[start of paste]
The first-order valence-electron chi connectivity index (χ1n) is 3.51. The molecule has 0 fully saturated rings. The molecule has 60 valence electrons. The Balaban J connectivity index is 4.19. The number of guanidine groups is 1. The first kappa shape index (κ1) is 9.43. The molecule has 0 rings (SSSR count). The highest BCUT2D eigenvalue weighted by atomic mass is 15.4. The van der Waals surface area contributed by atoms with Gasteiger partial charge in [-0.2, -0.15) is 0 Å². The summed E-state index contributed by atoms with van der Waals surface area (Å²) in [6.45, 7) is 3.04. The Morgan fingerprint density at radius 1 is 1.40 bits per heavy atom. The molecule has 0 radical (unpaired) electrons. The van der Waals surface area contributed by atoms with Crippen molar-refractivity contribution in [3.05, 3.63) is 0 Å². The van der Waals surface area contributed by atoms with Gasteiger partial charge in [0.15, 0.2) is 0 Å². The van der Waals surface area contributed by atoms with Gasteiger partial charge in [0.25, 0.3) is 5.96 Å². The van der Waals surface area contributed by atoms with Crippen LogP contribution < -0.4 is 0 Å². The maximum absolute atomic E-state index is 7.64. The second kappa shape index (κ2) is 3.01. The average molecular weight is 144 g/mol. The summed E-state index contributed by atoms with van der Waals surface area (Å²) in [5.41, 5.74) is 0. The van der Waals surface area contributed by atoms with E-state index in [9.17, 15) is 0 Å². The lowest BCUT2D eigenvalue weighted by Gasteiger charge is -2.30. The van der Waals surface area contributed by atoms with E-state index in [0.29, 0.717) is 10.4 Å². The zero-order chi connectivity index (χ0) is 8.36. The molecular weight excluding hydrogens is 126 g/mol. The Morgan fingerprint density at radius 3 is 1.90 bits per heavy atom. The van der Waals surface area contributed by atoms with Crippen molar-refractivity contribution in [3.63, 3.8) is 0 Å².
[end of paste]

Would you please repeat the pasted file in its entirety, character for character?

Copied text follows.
The first-order valence-electron chi connectivity index (χ1n) is 3.51. The molecule has 0 fully saturated rings. The molecule has 60 valence electrons. The Balaban J connectivity index is 4.19. The number of guanidine groups is 1. The first kappa shape index (κ1) is 9.43. The molecule has 0 rings (SSSR count). The highest BCUT2D eigenvalue weighted by atomic mass is 15.4. The van der Waals surface area contributed by atoms with Gasteiger partial charge in [-0.2, -0.15) is 0 Å². The summed E-state index contributed by atoms with van der Waals surface area (Å²) in [6.45, 7) is 3.04. The Morgan fingerprint density at radius 1 is 1.40 bits per heavy atom. The molecule has 0 radical (unpaired) electrons. The van der Waals surface area contributed by atoms with Crippen molar-refractivity contribution in [3.05, 3.63) is 0 Å². The van der Waals surface area contributed by atoms with Gasteiger partial charge in [0.15, 0.2) is 0 Å². The van der Waals surface area contributed by atoms with Gasteiger partial charge in [0.25, 0.3) is 5.96 Å². The van der Waals surface area contributed by atoms with Crippen LogP contribution < -0.4 is 0 Å². The maximum absolute atomic E-state index is 7.64. The second kappa shape index (κ2) is 3.01. The average molecular weight is 144 g/mol. The summed E-state index contributed by atoms with van der Waals surface area (Å²) in [5.41, 5.74) is 0. The van der Waals surface area contributed by atoms with E-state index in [9.17, 15) is 0 Å². The lowest BCUT2D eigenvalue weighted by Gasteiger charge is -2.30. The van der Waals surface area contributed by atoms with E-state index in [0.29, 0.717) is 10.4 Å². The zero-order chi connectivity index (χ0) is 8.36. The molecular weight excluding hydrogens is 126 g/mol. The Morgan fingerprint density at radius 3 is 1.90 bits per heavy atom. The van der Waals surface area contributed by atoms with Crippen molar-refractivity contribution in [3.63, 3.8) is 0 Å².